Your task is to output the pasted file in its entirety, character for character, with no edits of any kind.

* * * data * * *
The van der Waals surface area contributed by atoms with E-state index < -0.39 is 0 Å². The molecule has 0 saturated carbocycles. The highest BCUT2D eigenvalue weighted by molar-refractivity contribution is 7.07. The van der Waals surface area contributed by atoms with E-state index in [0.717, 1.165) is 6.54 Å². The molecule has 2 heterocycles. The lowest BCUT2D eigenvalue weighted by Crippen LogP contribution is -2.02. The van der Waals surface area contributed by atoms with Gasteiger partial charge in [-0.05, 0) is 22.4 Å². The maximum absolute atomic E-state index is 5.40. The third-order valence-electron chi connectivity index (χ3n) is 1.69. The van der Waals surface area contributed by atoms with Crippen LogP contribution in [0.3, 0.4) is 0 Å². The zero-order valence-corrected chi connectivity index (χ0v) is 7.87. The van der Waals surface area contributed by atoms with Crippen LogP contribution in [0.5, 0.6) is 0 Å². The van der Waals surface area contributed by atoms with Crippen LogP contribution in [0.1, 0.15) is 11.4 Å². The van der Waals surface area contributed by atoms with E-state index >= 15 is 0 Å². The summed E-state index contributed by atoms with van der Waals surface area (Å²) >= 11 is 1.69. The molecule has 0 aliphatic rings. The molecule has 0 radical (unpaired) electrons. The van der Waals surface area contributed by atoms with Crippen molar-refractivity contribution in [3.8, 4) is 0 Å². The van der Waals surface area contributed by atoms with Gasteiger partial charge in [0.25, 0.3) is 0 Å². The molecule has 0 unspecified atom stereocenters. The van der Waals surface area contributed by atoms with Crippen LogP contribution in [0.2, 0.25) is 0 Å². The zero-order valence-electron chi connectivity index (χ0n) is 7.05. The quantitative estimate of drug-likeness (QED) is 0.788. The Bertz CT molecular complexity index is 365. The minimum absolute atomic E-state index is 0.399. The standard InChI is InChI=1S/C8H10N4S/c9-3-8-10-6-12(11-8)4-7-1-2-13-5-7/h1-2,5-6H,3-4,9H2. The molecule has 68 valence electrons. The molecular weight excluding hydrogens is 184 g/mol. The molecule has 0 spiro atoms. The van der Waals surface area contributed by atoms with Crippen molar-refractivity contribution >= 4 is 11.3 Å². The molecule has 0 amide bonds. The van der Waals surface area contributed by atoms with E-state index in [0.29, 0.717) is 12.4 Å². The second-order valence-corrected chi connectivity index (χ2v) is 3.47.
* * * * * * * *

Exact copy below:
The van der Waals surface area contributed by atoms with E-state index < -0.39 is 0 Å². The molecule has 0 saturated carbocycles. The highest BCUT2D eigenvalue weighted by molar-refractivity contribution is 7.07. The van der Waals surface area contributed by atoms with E-state index in [0.717, 1.165) is 6.54 Å². The molecule has 2 heterocycles. The lowest BCUT2D eigenvalue weighted by Crippen LogP contribution is -2.02. The van der Waals surface area contributed by atoms with Gasteiger partial charge in [-0.05, 0) is 22.4 Å². The maximum absolute atomic E-state index is 5.40. The third-order valence-electron chi connectivity index (χ3n) is 1.69. The van der Waals surface area contributed by atoms with Crippen LogP contribution in [0.3, 0.4) is 0 Å². The zero-order valence-corrected chi connectivity index (χ0v) is 7.87. The van der Waals surface area contributed by atoms with Crippen LogP contribution in [0.5, 0.6) is 0 Å². The van der Waals surface area contributed by atoms with Crippen LogP contribution in [0.1, 0.15) is 11.4 Å². The van der Waals surface area contributed by atoms with E-state index >= 15 is 0 Å². The summed E-state index contributed by atoms with van der Waals surface area (Å²) >= 11 is 1.69. The molecule has 0 aliphatic rings. The molecule has 0 radical (unpaired) electrons. The van der Waals surface area contributed by atoms with Crippen molar-refractivity contribution in [3.8, 4) is 0 Å². The van der Waals surface area contributed by atoms with Gasteiger partial charge in [0.25, 0.3) is 0 Å². The molecule has 0 unspecified atom stereocenters. The van der Waals surface area contributed by atoms with Crippen LogP contribution in [0.2, 0.25) is 0 Å². The zero-order valence-electron chi connectivity index (χ0n) is 7.05. The quantitative estimate of drug-likeness (QED) is 0.788. The Bertz CT molecular complexity index is 365. The minimum absolute atomic E-state index is 0.399. The standard InChI is InChI=1S/C8H10N4S/c9-3-8-10-6-12(11-8)4-7-1-2-13-5-7/h1-2,5-6H,3-4,9H2. The molecule has 68 valence electrons. The molecular weight excluding hydrogens is 184 g/mol. The molecule has 0 spiro atoms. The van der Waals surface area contributed by atoms with Crippen molar-refractivity contribution >= 4 is 11.3 Å². The molecule has 0 amide bonds. The van der Waals surface area contributed by atoms with E-state index in [0.29, 0.717) is 12.4 Å². The second-order valence-corrected chi connectivity index (χ2v) is 3.47.